Yes. Hoof bruising can cause very mild discomfort to severe lameness. When the hoof experiences trauma the blood vessels within the hoof rupture causing blood to pool. This pooling builds pressure within the hoof, causing pain.
Secondarily, the pooling creates an ideal environment for bacteria to grow, which can bring about a very painful and debilitating abscess.
Chronic Hoof Bruising
While we most often associated bruising with some sort of trauma, like horses banging their foot against a stall wall or stepping on a rock, conformation can play a role in chronic hoof bruising. Horses who have naturally thin soles, who are upright, or are flat footed are predisposed to bruising.
If your horse experiences chronic bruising, work closely with your farrier and veterinarian to discuss shoeing options to prevent bruising, and ultimately, more serious foot issues.
Remember, those tiny ruptured blood vessels feed the sensitive laminae that connect the horse’s outer hoof wall to bone. It is important to keep the laminae healthy to avoid laminitis.
Other Causes Of Hoof Bruising
It is unavoidable: your horse will experience hoof bruising at some point, and the weather can be a factor. Hooves become too soft in moist conditions, making them prone to bruising. In fact, you may notice an uptick in bruising during the spring thaw and rains.
Other causes of hoof bruising include:
- Working on frozen ground or hard surfaces causes impact bruising (and it stings).
- Improper shoeing (shoes too small, trimmed to short, left on too long).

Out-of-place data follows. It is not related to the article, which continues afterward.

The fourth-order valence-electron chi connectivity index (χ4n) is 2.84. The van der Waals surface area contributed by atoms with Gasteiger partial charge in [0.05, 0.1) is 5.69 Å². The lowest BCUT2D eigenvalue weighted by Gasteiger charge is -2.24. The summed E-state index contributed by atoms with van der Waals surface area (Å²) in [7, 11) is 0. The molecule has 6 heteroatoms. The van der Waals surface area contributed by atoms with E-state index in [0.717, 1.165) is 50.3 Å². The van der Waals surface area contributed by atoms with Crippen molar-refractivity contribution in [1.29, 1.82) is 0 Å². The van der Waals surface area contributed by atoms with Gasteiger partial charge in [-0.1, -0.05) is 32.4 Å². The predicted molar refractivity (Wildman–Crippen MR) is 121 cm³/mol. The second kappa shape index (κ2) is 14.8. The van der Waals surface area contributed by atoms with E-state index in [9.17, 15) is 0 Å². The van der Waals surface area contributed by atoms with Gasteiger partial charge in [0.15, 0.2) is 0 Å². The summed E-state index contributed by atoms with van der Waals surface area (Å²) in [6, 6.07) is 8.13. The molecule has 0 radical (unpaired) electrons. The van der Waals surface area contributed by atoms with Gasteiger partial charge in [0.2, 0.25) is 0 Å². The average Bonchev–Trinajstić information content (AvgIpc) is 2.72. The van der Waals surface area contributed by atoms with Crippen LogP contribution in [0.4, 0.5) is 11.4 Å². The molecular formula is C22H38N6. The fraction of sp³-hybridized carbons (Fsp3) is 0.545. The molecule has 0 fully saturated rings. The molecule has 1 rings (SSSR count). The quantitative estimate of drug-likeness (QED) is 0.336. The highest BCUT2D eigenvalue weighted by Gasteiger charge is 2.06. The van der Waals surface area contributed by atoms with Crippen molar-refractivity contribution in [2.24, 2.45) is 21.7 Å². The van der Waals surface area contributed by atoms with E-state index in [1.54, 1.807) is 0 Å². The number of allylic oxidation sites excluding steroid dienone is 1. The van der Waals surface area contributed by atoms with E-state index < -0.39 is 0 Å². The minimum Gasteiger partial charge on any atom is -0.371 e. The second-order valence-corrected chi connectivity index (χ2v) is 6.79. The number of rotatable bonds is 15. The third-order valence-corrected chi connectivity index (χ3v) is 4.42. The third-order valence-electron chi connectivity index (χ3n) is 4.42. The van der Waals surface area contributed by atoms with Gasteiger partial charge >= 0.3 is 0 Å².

- Direct contact with stones or hard debris.
- Trauma, like knocking it on the stall door as the horse exits, or hitting it on the trailer the horse is loading.
Steps To Avoid Hoof and Sole Bruising
Thankfully, there are ways you can avoid hoof and sole bruising in your horse. Simply follow these tips:
- If you pull your horse’s shoes for winter, make sure to pull them before the ground freezes, this allows the soles time to toughen up and thicken.
- Talk to your farrier about adding protective padding to shoeing.
- Smooth out rutted, bumpy pastures before the ground freezes.
- Don’t work horses at more than a walk on frozen ground, on hard or frozen arenas footing, or concrete.
- Remove snow packs from horse hooves. Snow melts and refreezes causing ice balls to form on the soles. It’s like walking on one giant rock all day long.
- Remove rocks from riding areas.
- Ask your veterinarian about supplements for horses with naturally poor hoof quality.
- Ask your farrier about hoof dressings to improve overall hoof quality.